The last few kilometers of the hike are messy, as the poor visibility ahead and crisscross of tracks left by tourist vehicles and dirtbikes make it hard to find the trail to Cemoro Lawang. We finally find a row of concrete posts leading in the town’s direction and follow it. Though there’s no change in the landscape, each step draws us closer to the town, to putting down our packs, to a room with a bed in a place that hopefully takes credit cards.
Suddenly a form materializes from the mist before us, an oasis of a lone tree surrounded by a wall. Scattered remains of flower and food offerings lay on the altar before it, and we stop for a few minutes to rest. The temperature continues to drop and we can feel the cold through our jackets. A few meters on, we find the east lip of the crater, a steep road zig-zagging up to Cemoro Lawang. It’s our final ascent in the creeping dusk; it can’t have taken more than half an hour, but it feels like an eternity.
Cemoro Lawang, perched on the crater’s edge, is utterly silent. By some miracle we have phone reception (many thanks, T-Mobile) and manage to find a hotel on Hotels.com that we can pay via credit card. After checking in, we walk the streets looking for an ATM, and our fears are confirmed: there are no ATMs in Cemoro Lawang (as of April 2017). Luckily, the hotel restaurant and a handful of others take credit cards. Freed from our packs, we sit down to a hot meal of stir-fried vegetables, rice, soup, and tea.
In the end, I can’t say that hiking from Tumpang to Cemoro Lawang is something I’d recommend to everyone. But given the chance, I’d do it again. We saw parts of Indonesian life that are otherwise unseen, the streets of villages and families living beyond the bustling cities that make up Java’s economic heart. We were the recipients of endless kindness and curiosity and warmth. And we like to think we gave the folks at Google some good corrective data about their walking estimates—the elevation feature that’s now standard in walking routes was added shortly after.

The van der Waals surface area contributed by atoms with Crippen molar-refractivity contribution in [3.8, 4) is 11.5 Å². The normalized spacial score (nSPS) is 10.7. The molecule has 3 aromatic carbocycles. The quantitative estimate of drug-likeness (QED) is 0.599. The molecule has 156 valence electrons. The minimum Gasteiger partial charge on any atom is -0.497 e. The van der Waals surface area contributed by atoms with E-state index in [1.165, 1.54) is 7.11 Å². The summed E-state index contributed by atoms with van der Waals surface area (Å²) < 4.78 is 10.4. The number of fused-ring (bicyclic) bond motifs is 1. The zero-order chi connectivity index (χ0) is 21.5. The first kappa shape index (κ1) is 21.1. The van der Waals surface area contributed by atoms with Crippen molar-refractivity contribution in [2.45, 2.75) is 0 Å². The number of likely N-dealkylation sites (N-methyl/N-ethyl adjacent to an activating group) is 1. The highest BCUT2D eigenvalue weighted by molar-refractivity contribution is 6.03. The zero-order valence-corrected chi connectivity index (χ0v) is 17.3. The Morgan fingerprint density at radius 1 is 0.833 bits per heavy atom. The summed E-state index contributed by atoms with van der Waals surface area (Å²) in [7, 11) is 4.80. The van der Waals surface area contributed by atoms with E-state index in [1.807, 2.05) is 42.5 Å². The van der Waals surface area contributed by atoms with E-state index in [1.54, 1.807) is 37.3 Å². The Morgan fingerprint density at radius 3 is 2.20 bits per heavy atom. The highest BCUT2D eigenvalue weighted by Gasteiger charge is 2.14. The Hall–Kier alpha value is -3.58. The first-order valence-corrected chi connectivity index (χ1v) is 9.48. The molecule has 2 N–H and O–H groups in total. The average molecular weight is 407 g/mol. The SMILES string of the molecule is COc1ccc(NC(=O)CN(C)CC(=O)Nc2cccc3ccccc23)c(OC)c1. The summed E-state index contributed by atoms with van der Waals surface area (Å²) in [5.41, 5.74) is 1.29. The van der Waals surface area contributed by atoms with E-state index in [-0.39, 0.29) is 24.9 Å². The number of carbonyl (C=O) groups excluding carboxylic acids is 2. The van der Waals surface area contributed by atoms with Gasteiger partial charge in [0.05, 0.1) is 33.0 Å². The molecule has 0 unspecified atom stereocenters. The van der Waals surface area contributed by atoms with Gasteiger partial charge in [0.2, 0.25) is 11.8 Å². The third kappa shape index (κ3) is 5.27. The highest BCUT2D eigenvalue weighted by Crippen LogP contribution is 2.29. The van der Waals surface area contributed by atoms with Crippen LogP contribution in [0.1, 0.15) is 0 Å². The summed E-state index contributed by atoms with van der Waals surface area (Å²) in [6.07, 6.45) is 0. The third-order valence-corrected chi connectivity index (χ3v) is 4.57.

UPDATE: Here’s a map of our hike from Tumpang to Bromo.
It’s anyone’s worst nightmare on a road trip: getting stranded with an empty gas tank far from help because oops, it turns out that there wasn’t another gas station for a hundred miles. This is the sort of thing we futureproofed back home with a gas canister in the car trunk and a wary eye on the gas gauge during our two road trips across the States. So how did it happen to us in New Zealand?
We were prepared, but not in the right ways
Running out of gas was one of our worries when we first set out into New Zealand’s Northland, which is more sparsely populated than the rest of the North Island. To figure out how likely that was, we used both Google Maps and CamperMate (which was indispensible during our trip) to plot the number of gas stations on our route. To our relief, there were several, so running out of gas because of a lack of stations wasn’t an issue. Because we weren’t sure how extensive ATMs and credit card coverage was in the Northland, we also pulled out $200 NZD and stashed it for emergency. We double checked that our credit card worked here through some grocery purchases, and it looked like we were all ready to go.